Northeast Corridor Revitalization initiative focuses on vacant, run-down businesses
usiness leaders aim to overhaul Perrin Beitel, Nacogdoches, starting with small improvements
Some business leaders on the Northeast Side have had enough with empty, ugly and run-down businesses that they say push customers away.
They met Friday at the first business development meeting for the Northeast Corridor Revitalization Initiative, which focuses on the 1.8-mile area of Perrin Beitel from Loop 410 to Thousand Oaks and Nacogdoches from Thousand Oaks to O'Connor.
Leaders said even small changes like planting a tree or putting in new, easy-to-maintain landscaping can add up to big change for the area.
"We have to think about areas that have been inside the city like this for a number of years, really started in the '50s, '60s (and) '70s. We need to turn our attention to them," said District 10 Councilman Mike Gallagher.
Traffic counts along the corridor show that there are plenty of potential customers to support new businesses, but research also shows that people who live in the area take more than $200 million in business to other parts of the city.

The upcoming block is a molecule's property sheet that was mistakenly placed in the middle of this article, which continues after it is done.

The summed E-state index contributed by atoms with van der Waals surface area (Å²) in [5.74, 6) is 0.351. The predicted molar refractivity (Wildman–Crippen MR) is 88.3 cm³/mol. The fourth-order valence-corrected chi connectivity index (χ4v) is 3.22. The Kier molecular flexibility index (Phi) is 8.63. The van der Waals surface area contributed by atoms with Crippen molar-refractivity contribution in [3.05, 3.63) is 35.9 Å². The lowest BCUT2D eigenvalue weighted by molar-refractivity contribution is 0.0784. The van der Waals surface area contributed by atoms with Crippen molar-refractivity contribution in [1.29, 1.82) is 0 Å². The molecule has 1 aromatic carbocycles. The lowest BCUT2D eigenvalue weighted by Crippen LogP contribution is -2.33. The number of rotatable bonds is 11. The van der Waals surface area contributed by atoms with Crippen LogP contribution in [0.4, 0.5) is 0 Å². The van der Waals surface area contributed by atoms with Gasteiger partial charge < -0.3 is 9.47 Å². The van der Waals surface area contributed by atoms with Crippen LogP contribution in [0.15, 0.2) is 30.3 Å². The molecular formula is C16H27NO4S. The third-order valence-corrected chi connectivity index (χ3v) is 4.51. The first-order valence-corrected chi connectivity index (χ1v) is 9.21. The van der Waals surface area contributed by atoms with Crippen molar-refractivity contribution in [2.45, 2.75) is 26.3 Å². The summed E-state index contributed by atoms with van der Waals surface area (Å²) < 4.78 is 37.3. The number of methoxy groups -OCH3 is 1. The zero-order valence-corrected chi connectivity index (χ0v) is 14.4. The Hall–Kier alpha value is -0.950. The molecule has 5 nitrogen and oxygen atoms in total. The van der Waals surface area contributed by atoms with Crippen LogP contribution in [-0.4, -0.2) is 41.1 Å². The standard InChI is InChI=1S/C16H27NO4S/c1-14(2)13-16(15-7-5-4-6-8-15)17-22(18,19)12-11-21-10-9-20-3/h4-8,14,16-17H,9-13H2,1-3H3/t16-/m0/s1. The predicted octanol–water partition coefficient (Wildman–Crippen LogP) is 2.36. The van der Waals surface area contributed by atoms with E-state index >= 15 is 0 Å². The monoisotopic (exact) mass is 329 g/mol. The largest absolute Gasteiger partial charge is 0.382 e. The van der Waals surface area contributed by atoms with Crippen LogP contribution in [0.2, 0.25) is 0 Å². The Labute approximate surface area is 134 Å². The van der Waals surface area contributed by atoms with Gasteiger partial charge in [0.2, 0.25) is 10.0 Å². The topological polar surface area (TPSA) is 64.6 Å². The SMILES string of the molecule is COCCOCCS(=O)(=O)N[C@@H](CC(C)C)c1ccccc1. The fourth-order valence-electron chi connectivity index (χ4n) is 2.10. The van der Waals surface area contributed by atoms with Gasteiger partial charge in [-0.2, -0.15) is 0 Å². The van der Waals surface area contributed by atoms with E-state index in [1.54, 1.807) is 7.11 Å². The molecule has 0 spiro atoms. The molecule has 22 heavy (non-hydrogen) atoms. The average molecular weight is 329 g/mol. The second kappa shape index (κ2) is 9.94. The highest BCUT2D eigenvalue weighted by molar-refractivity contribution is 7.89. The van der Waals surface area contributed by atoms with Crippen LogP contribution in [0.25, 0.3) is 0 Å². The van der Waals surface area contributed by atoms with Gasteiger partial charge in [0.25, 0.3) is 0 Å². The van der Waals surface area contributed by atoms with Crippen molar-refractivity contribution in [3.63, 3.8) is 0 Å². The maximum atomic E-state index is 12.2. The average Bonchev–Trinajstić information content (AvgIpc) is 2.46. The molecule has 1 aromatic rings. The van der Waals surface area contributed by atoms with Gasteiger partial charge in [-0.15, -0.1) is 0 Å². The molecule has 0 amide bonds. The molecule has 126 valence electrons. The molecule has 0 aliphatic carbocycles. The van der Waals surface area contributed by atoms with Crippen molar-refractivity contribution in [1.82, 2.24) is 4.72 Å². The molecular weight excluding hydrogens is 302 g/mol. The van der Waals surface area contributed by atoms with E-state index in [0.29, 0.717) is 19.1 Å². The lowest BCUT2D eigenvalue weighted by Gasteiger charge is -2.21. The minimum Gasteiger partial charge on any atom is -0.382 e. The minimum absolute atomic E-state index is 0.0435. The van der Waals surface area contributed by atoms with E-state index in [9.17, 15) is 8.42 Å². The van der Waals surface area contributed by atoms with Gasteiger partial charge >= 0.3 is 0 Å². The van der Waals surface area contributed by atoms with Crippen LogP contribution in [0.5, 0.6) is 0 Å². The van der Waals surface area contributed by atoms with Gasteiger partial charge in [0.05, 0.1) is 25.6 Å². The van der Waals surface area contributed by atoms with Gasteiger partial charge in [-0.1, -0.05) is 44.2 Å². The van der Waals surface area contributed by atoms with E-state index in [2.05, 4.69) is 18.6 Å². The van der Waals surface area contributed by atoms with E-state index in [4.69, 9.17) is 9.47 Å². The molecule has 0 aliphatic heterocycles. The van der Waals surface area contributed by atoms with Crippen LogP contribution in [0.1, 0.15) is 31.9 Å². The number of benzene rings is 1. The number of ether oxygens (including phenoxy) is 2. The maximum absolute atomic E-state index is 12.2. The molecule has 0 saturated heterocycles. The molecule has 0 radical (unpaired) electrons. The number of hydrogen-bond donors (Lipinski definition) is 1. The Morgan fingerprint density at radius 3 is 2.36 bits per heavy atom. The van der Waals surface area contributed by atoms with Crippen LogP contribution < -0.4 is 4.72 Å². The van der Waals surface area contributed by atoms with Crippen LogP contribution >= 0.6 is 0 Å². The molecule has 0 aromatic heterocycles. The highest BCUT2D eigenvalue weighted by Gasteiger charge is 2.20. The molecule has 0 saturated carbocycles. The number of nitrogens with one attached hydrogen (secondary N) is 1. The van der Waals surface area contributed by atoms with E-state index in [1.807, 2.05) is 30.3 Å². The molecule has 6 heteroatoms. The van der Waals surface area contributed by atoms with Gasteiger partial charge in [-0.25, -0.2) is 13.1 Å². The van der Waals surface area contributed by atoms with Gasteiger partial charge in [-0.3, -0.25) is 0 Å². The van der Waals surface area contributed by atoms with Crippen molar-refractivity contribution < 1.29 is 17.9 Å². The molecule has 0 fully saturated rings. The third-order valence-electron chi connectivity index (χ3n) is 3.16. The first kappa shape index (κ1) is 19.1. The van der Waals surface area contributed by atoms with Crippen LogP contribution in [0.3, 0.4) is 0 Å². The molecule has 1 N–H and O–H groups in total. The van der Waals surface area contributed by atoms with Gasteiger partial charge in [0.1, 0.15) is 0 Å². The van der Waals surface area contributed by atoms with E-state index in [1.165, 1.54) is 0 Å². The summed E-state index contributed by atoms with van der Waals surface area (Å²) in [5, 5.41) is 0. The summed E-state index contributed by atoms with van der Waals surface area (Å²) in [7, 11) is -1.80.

The initiative is making plans to keep some of that money along the corridor.
"I want to see interest. I want to see involvement. I want to see the numbers, but primarily I want to see the unity of the residential along with the commercial businesses here," said Billy Hill, of Hill Electric, which moved into a redone, burned-out Chinese food restaurant along Perrin Beitel five years ago.
Penny Smith is catching the enthusiasm of other business owners in the area. She will be opening the Bridge Club of San Antonio in the coming weeks.
"My real estate agent showed me this place, and I loved the location. I loved the traffic, and it was just the perfect place for us," she said.
The current focus of the Northeast Corridor Revitalization Initiative is on a five-year plan, but leaders said that plan will likely be the first of many.
The city currently offers staff support for planning in the area, but leaders of the initiative are hoping for more. They are also looking into setting up a tax increment reinvestment zone, which would allow property tax money from new businesses in the area to stay in the area, rather than going into the general fund.
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